The best SDRAM available, but at a hideous price
Performance in a class of its own
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You have to pay through the filtrum for the highest-performing components - 'twas ever thus - but how far are you willing to go? Corsair's latest Dominator memory is designed for high-end, atom-splitting Conroe/FX- 62 gaming rigs, and runs at an incredible 1,111MHz out of the box - the fastest retail memory you can buy.
Moreover, it's eminently overclockable, thanks to the heat exchangers. Their multi-layer construction goes right down to the basalt - well, the PCB at any rate - to conduct heat away in the most efficient manner possible. As a result, the Dominator's base latency at 1111MHz is 4-4-4-12, better than DDR2's usual CAS latency of five, and faster than the stock 1066MHz you'd expect with the highest of high-end memory.
All this means that the RAM works at full tilt, and remains entirely stable in its out-of-the-box overlocked state. Each module has three rows of aluminium heatsinks, with the increased surface area dissipating heat with greater efficiency.
The pair of modules even comes packaged with dual 40mm clip-on fans - another impressive first for the Dominator.
Of course, if you're running a Conroe-based system already, chances are your motherboard only supports 800MHz DDR2, so the benefits of higher clock-speeds will be wasted on you.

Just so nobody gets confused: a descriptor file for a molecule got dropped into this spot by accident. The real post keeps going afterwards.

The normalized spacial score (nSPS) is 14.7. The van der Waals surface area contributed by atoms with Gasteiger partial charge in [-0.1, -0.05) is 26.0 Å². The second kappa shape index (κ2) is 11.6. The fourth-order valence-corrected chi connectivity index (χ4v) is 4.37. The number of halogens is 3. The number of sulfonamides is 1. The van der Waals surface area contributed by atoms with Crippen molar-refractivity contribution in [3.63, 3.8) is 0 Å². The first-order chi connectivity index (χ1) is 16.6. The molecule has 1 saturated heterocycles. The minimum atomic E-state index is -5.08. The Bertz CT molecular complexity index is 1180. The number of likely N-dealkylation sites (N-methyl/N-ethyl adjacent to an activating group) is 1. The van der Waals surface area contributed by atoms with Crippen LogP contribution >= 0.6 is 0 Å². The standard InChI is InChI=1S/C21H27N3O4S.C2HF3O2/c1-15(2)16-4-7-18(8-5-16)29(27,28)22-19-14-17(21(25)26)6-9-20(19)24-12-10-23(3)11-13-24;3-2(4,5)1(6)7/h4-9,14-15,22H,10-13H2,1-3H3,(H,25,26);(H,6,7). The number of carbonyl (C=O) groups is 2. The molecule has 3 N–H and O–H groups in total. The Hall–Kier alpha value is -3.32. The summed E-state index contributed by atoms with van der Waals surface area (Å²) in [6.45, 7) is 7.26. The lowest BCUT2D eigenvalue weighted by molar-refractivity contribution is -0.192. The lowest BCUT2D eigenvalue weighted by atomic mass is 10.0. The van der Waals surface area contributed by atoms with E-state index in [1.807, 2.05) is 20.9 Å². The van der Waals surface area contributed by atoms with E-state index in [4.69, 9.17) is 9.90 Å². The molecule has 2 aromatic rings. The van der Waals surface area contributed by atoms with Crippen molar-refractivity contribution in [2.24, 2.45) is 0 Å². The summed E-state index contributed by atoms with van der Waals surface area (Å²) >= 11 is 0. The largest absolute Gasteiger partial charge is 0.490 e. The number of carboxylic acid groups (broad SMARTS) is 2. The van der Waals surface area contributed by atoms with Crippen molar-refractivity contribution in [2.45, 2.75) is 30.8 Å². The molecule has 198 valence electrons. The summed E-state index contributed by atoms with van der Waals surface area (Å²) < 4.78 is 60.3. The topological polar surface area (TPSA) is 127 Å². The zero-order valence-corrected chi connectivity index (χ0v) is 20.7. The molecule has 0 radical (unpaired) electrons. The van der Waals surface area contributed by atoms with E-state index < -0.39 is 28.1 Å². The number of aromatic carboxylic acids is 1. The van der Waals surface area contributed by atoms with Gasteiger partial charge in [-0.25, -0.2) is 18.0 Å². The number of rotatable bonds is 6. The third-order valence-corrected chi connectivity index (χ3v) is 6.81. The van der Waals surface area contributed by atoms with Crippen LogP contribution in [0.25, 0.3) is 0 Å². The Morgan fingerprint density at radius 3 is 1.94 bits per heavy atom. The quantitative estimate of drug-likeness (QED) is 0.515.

But for those with a full 1,066MHz-compatible board, you'll be pleased to hear that the Dominator manages a 10% efficiency boost over 800MHz parts when running at 1,066MHz. Running Doom 3, 3DMark and SYSmark on the same system also yielded performance increases, although less dramatic.
The downside of the Dominator is the price tag; you can purchase a budget PC for less than these modules. The price difference between this RAM and 800MHz modules is significant, for a modest performance gain.
That said, if money is no object and you're looking to create the ultimate performance rig, then the Dominator's the only game in town - along with a mobo that lets it run at full speed.
If you aren't a beneficiary of the Rockefeller estate though, spending that price difference on a processor upgrade, powerful GPU or even a 10,000RPM hard drive will result in a brisker PC. Orestis Bastounis
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